Sunday, November 21, 2021

Trading the seasonal rally

Preface: Explaining our market timing models 
We maintain several market timing models, each with differing time horizons. The "Ultimate Market Timing Model" is a long-term market timing model based on the research outlined in our post, Building the ultimate market timing model. This model tends to generate only a handful of signals each decade.

The Trend Asset Allocation Model is an asset allocation model that applies trend following principles based on the inputs of global stock and commodity price. This model has a shorter time horizon and tends to turn over about 4-6 times a year. The performance and full details of a model portfolio based on the out-of-sample signals of the Trend Model can be found here.

My inner trader uses a trading model, which is a blend of price momentum (is the Trend Model becoming more bullish, or bearish?) and overbought/oversold extremes (don't buy if the trend is overbought, and vice versa). Subscribers receive real-time alerts of model changes, and a hypothetical trading record of the email alerts is updated weekly here. The hypothetical trading record of the trading model of the real-time alerts that began in March 2016 is shown below.

The latest signals of each model are as follows:
  • Ultimate market timing model: Buy equities*
  • Trend Model signal: Bullish*
  • Trading model: Bullish*
* The performance chart and model readings have been delayed by a week out of respect to our paying subscribers.

Update schedule: I generally update model readings on my site on weekends and tweet mid-week observations at @humblestudent. Subscribers receive real-time alerts of trading model changes, and a hypothetical trading record of those email alerts is shown here.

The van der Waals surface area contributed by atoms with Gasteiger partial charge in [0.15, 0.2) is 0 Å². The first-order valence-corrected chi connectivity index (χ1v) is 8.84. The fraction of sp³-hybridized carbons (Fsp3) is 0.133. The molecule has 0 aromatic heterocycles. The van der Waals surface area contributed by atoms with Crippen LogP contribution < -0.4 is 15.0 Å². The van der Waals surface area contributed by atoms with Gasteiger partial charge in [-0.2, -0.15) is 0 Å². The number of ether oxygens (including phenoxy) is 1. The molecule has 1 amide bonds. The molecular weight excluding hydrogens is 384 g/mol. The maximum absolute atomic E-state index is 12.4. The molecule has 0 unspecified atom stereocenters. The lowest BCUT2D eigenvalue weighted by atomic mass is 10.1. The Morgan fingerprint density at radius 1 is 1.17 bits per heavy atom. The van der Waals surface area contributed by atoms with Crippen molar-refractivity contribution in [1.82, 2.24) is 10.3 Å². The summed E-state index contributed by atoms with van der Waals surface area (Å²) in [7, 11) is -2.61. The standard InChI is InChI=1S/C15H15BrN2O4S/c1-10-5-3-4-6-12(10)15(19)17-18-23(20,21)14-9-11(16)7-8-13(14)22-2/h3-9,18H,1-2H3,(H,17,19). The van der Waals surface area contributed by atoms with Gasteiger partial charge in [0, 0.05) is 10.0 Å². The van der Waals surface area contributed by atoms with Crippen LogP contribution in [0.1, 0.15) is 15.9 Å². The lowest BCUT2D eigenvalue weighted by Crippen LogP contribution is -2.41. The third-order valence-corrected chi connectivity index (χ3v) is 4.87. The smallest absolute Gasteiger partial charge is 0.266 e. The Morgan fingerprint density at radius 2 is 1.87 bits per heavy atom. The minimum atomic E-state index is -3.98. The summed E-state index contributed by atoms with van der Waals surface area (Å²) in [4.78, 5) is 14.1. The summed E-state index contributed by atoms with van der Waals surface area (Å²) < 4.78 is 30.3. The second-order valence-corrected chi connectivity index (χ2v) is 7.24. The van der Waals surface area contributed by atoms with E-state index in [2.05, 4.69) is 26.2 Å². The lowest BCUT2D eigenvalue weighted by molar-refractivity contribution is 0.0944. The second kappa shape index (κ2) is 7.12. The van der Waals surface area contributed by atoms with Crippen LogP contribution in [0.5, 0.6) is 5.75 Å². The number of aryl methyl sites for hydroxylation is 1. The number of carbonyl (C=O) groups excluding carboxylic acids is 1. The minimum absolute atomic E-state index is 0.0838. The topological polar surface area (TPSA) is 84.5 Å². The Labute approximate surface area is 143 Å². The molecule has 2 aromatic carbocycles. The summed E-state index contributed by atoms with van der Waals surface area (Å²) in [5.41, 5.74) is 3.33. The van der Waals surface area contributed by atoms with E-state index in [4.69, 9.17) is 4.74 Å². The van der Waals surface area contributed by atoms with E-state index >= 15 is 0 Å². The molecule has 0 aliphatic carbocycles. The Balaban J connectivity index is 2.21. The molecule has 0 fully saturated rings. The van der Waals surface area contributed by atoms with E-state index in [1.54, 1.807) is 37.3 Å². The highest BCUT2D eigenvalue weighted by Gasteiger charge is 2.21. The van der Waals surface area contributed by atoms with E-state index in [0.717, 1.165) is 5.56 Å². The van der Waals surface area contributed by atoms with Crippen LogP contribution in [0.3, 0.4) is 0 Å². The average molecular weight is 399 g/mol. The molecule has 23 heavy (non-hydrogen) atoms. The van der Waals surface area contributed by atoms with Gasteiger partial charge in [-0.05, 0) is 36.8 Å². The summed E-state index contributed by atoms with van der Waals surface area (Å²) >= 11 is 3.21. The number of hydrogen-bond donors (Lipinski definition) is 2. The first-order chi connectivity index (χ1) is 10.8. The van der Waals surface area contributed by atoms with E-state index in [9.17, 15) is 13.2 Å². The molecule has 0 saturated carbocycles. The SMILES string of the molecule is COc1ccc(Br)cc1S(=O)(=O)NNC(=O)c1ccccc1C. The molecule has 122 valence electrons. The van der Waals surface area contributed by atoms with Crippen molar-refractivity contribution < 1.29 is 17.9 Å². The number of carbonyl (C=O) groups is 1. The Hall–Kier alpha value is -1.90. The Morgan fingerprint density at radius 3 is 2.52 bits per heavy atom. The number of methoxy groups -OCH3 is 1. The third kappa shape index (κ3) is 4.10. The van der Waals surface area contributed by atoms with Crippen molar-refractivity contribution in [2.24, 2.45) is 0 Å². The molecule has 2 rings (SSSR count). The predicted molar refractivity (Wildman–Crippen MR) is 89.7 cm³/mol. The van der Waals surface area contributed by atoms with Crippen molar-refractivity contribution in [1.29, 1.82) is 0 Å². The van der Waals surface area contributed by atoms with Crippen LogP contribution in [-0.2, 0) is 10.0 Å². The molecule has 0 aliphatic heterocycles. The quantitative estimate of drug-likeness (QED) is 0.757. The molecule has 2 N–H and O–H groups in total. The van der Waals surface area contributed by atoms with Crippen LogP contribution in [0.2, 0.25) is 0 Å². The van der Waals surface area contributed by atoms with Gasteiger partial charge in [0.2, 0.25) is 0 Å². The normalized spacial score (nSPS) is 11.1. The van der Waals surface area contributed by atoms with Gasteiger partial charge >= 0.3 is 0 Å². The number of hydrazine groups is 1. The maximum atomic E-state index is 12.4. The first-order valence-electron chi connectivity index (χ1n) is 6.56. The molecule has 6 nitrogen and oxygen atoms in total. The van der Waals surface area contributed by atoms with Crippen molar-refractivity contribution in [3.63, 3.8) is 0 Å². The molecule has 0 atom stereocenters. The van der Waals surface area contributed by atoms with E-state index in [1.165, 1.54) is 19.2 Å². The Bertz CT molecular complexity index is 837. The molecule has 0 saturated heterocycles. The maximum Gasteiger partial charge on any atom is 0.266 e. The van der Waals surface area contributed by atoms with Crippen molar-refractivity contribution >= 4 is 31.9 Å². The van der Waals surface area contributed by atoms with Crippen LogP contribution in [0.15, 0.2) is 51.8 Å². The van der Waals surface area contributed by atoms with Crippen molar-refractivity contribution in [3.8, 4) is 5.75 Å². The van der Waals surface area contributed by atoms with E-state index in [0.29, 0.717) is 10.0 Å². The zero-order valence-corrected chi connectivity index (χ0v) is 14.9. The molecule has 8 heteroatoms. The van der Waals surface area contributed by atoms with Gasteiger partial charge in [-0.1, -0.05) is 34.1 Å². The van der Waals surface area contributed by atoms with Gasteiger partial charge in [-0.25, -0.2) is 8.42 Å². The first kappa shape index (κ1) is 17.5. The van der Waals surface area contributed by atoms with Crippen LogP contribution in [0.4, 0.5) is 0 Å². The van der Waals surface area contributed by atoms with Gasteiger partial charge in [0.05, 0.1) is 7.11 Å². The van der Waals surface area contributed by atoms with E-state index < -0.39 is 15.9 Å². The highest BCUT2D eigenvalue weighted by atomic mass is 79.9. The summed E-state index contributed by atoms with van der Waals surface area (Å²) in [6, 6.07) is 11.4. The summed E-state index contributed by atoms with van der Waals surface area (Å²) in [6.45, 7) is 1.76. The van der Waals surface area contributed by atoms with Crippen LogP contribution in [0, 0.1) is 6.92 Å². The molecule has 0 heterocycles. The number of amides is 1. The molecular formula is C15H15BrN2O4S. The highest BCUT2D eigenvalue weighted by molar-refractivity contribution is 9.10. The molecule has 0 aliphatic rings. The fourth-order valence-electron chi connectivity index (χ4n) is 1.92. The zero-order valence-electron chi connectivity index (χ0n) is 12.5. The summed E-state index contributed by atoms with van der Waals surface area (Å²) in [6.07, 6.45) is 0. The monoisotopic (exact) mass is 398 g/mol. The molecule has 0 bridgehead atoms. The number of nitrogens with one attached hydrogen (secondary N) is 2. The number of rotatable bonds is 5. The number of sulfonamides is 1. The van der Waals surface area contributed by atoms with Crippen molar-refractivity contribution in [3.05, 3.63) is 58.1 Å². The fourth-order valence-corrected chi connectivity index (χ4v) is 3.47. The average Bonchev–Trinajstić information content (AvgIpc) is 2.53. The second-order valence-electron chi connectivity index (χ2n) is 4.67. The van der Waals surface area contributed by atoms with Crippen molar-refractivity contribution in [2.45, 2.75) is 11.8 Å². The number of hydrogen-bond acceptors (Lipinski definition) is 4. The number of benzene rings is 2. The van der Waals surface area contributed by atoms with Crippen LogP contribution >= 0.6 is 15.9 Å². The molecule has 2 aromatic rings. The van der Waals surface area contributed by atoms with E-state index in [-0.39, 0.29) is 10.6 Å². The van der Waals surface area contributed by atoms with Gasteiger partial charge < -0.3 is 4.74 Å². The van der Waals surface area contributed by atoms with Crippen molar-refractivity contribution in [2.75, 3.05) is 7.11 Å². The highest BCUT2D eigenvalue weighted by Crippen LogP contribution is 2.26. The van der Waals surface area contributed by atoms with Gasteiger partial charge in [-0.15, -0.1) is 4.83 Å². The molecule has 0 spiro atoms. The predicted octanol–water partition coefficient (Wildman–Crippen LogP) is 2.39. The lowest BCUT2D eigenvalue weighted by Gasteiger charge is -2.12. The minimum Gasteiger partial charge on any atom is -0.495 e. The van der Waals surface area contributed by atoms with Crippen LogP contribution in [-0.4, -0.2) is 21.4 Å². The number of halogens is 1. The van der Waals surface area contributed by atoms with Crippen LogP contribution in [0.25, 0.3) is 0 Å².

Subscribers can access the latest signal in real-time here.

Author's note: There will be no mid-week market update next week because of the holiday-shortened week.

Melt-up risk control
The good news is the S&P 500 is testing resistance and less than 1% from its all-time high. Moreover, the recent sideways consolidation has elevated the VIX Index to near its upper Bollinger Band. An upside breakout of the Bollinger Band would constitute an oversold reading for the stock market that carries with it the prospect of more price gains. The market is presenting investors with an unusual condition of a breakout test while exhibiting a near oversold condition.

The bad news is a number of negative divergences have appeared warning of near-term weakness ahead. Even though a melt-up into year-end remains my base case, investors need to practice some risk control in case the advance unravels.

The full post can be found here.

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